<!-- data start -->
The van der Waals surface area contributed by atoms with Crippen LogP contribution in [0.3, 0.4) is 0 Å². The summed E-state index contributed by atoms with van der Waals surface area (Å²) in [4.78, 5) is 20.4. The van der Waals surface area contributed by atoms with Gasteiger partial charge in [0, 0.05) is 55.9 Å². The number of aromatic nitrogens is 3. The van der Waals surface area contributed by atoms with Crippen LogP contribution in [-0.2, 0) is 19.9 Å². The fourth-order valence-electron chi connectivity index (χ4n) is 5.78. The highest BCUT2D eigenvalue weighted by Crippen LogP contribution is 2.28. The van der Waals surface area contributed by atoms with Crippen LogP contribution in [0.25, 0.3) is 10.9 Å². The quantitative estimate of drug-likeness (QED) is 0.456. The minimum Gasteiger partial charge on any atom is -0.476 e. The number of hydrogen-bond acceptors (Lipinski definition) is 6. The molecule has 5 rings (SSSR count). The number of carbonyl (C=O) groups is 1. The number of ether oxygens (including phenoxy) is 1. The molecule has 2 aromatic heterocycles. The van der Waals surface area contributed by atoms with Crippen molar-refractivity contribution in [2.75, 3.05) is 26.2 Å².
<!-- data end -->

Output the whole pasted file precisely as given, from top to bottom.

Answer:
The van der Waals surface area contributed by atoms with Crippen LogP contribution in [0.3, 0.4) is 0 Å². The summed E-state index contributed by atoms with van der Waals surface area (Å²) in [4.78, 5) is 20.4. The van der Waals surface area contributed by atoms with Gasteiger partial charge in [0, 0.05) is 55.9 Å². The number of aromatic nitrogens is 3. The van der Waals surface area contributed by atoms with Crippen LogP contribution in [-0.2, 0) is 19.9 Å². The fourth-order valence-electron chi connectivity index (χ4n) is 5.78. The highest BCUT2D eigenvalue weighted by Crippen LogP contribution is 2.28. The van der Waals surface area contributed by atoms with Crippen LogP contribution in [0.25, 0.3) is 10.9 Å². The quantitative estimate of drug-likeness (QED) is 0.456. The minimum Gasteiger partial charge on any atom is -0.476 e. The number of hydrogen-bond acceptors (Lipinski definition) is 6. The molecule has 5 rings (SSSR count). The number of carbonyl (C=O) groups is 1. The number of ether oxygens (including phenoxy) is 1. The molecule has 2 aromatic heterocycles. The van der Waals surface area contributed by atoms with Crippen molar-refractivity contribution in [2.75, 3.05) is 26.2 Å².